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Role of aldehydes metabolism in the doxorubicin-induced cardiomyopathy: preventive and therapeutic effects of Alda-1

Grant number: 18/14491-0
Support type:Scholarships in Brazil - Post-Doctorate
Effective date (Start): October 01, 2018
Effective date (End): September 30, 2020
Field of knowledge:Biological Sciences - Pharmacology
Principal Investigator:Patricia Chakur Brum
Grantee:Thiago Nunes de Menezes
Home Institution: Escola de Educação Física e Esporte (EEFE). Universidade de São Paulo (USP). São Paulo , SP, Brazil
Associated research grant:15/22814-5 - Cancer and heart: new paradigms of diagnosis and treatment, AP.TEM

Abstract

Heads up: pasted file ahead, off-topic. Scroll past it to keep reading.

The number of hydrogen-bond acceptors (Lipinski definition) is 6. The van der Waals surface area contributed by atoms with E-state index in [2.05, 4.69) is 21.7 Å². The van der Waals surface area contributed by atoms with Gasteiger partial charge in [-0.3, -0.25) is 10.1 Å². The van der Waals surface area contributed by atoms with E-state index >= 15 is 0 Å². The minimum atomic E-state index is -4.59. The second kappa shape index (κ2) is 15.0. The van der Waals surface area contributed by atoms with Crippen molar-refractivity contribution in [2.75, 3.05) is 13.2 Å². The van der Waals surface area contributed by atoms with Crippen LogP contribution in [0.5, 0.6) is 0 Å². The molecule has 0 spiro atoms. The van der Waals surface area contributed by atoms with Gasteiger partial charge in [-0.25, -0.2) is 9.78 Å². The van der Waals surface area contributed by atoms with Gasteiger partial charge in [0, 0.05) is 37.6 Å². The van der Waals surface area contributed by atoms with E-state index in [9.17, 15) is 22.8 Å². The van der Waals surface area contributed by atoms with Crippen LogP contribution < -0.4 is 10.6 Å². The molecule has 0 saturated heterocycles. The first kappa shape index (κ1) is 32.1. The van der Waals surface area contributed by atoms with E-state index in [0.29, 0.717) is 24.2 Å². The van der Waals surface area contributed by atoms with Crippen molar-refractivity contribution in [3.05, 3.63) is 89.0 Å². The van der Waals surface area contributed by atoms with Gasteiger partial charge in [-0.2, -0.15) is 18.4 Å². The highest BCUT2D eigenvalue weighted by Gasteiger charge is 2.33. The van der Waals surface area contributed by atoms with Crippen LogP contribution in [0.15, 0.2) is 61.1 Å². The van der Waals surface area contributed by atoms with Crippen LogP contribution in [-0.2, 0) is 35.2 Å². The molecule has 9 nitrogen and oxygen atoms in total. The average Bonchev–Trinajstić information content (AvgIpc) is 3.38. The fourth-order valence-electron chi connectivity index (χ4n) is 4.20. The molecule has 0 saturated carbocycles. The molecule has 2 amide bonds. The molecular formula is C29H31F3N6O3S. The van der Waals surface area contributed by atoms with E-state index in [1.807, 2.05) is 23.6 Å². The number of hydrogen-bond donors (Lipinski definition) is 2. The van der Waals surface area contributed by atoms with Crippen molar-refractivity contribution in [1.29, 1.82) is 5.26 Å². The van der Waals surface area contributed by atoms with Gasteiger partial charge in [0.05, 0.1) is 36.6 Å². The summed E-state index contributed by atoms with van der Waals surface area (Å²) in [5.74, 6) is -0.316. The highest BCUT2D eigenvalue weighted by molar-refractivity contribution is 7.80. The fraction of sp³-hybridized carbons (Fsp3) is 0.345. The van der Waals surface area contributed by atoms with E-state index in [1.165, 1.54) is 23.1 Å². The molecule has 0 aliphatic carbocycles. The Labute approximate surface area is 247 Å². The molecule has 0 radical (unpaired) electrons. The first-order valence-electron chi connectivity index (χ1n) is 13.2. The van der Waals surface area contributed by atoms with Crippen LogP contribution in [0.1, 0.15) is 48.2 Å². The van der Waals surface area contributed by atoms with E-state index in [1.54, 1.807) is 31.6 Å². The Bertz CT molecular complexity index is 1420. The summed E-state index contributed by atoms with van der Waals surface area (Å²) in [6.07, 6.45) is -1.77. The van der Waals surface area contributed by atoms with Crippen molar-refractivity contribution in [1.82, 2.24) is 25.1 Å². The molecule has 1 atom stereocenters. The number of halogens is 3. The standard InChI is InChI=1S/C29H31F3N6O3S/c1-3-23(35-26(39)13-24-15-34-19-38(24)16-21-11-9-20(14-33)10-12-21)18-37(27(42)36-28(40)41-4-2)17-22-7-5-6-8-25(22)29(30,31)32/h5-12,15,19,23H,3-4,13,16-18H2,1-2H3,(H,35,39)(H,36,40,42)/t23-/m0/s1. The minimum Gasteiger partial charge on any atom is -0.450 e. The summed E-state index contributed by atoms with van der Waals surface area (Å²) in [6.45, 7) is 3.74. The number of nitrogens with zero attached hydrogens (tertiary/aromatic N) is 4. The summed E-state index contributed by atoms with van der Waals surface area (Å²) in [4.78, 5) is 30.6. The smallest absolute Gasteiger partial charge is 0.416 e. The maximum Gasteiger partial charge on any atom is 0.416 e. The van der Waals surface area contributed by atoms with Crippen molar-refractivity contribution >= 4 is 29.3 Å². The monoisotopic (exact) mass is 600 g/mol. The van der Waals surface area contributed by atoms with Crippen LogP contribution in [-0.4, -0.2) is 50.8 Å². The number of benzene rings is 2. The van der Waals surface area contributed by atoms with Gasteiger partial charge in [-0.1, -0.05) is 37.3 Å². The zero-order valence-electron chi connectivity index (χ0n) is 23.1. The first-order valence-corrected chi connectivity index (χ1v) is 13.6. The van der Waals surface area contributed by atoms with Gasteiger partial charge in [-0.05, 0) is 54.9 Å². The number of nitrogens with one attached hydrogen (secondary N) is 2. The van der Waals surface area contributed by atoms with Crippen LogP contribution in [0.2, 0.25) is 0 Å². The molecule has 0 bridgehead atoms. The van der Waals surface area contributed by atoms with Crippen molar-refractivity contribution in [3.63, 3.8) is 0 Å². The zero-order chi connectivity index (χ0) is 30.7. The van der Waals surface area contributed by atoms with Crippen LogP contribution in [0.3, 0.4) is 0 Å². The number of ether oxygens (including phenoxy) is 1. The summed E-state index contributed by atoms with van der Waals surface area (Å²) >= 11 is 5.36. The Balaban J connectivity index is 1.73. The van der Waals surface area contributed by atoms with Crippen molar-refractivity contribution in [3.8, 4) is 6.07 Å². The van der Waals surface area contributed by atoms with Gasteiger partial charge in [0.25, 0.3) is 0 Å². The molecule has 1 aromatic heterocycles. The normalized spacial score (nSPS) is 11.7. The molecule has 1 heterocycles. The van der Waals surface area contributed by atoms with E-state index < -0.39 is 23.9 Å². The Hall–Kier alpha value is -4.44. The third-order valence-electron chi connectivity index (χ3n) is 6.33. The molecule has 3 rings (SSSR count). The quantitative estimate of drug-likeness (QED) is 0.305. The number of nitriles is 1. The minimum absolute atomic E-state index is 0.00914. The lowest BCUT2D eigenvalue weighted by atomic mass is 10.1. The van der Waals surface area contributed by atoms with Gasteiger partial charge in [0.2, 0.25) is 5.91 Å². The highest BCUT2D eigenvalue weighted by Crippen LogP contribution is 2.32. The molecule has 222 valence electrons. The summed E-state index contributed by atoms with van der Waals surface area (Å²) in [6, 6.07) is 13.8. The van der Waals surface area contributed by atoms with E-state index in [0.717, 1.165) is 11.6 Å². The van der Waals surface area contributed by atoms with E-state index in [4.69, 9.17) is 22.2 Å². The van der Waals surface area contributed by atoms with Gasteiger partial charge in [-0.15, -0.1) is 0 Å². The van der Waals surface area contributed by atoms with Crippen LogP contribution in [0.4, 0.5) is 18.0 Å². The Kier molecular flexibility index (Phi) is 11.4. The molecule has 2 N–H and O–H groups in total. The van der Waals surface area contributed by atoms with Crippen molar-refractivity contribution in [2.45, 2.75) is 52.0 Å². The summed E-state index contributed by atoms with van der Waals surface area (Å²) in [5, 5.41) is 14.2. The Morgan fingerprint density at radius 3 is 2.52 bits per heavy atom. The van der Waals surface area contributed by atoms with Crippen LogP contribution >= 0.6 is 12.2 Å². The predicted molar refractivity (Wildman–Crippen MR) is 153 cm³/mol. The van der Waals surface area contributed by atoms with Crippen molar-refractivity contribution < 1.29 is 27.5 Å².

Doxorubicin, an antibiotic with high efficacy in cancer treatment, has its therapeutic use often limited by the fact that it may induce cardiotoxicity. This drug can increase the chance of one's developing cardiomyopathy or even heart failure by up to 20%, with the pathophysiological mechanisms involved still being controversial. The establishment of cardiac damage induced by doxorubicin may occur by its negative interference in mitochondrial metabolism, resulting in free radical accumulation and consequent production of highly reactive and cardiotoxic aldehydes. To date there are no therapies capable of nullifying or minimizing the cardiotoxic effects of doxorubicin. Therefore, the discovery of therapeutic alternatives capable of blocking doxorubicin-induced cardiac metabolic dysfunction is of utmost importance. The selective activation of the mitochondrial enzyme aldehyde dehydrogenase 2 (ALDH2), which is responsible for removing cardiotoxic aldehydes, is able to reduce cardiac aldehyde stress, restoring mitochondrial metabolism, minimizing oxidative stress and improving cardiac function in rats with heart failure. Considering the absence of effective pharmacological strategies against the aforementioned problem, our proposal is to evaluate the therapeutic potential of sustained pharmacological activation of ALDH2 (using Alda-1) in the prevention and treatment of doxorubicin-induced cardiotoxicity. The results obtained could open a new perspective in the development of tools to abolish or minimize the deleterious effects of doxorubicin on the heart.

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